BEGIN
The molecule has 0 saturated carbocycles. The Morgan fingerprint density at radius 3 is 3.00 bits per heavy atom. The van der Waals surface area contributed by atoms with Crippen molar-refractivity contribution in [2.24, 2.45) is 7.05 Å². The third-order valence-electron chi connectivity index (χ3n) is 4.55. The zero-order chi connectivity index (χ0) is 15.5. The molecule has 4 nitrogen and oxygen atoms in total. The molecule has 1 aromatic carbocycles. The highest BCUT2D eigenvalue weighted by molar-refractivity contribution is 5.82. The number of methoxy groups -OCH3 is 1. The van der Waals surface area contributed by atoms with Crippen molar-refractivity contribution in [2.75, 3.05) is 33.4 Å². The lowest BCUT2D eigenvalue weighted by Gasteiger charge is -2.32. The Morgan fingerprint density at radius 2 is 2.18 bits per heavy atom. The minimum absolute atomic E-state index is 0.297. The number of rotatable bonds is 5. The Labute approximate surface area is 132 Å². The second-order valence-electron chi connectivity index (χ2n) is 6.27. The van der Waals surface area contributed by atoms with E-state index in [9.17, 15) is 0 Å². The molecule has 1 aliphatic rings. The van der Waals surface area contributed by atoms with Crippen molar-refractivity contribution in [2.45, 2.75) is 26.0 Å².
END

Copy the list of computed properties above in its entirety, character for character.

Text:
The molecule has 0 saturated carbocycles. The Morgan fingerprint density at radius 3 is 3.00 bits per heavy atom. The van der Waals surface area contributed by atoms with Crippen molar-refractivity contribution in [2.24, 2.45) is 7.05 Å². The third-order valence-electron chi connectivity index (χ3n) is 4.55. The zero-order chi connectivity index (χ0) is 15.5. The molecule has 4 nitrogen and oxygen atoms in total. The molecule has 1 aromatic carbocycles. The highest BCUT2D eigenvalue weighted by molar-refractivity contribution is 5.82. The number of methoxy groups -OCH3 is 1. The van der Waals surface area contributed by atoms with Crippen molar-refractivity contribution in [2.75, 3.05) is 33.4 Å². The lowest BCUT2D eigenvalue weighted by Gasteiger charge is -2.32. The Morgan fingerprint density at radius 2 is 2.18 bits per heavy atom. The minimum absolute atomic E-state index is 0.297. The number of rotatable bonds is 5. The Labute approximate surface area is 132 Å². The second-order valence-electron chi connectivity index (χ2n) is 6.27. The van der Waals surface area contributed by atoms with E-state index in [9.17, 15) is 0 Å². The molecule has 1 aliphatic rings. The van der Waals surface area contributed by atoms with Crippen molar-refractivity contribution in [2.45, 2.75) is 26.0 Å².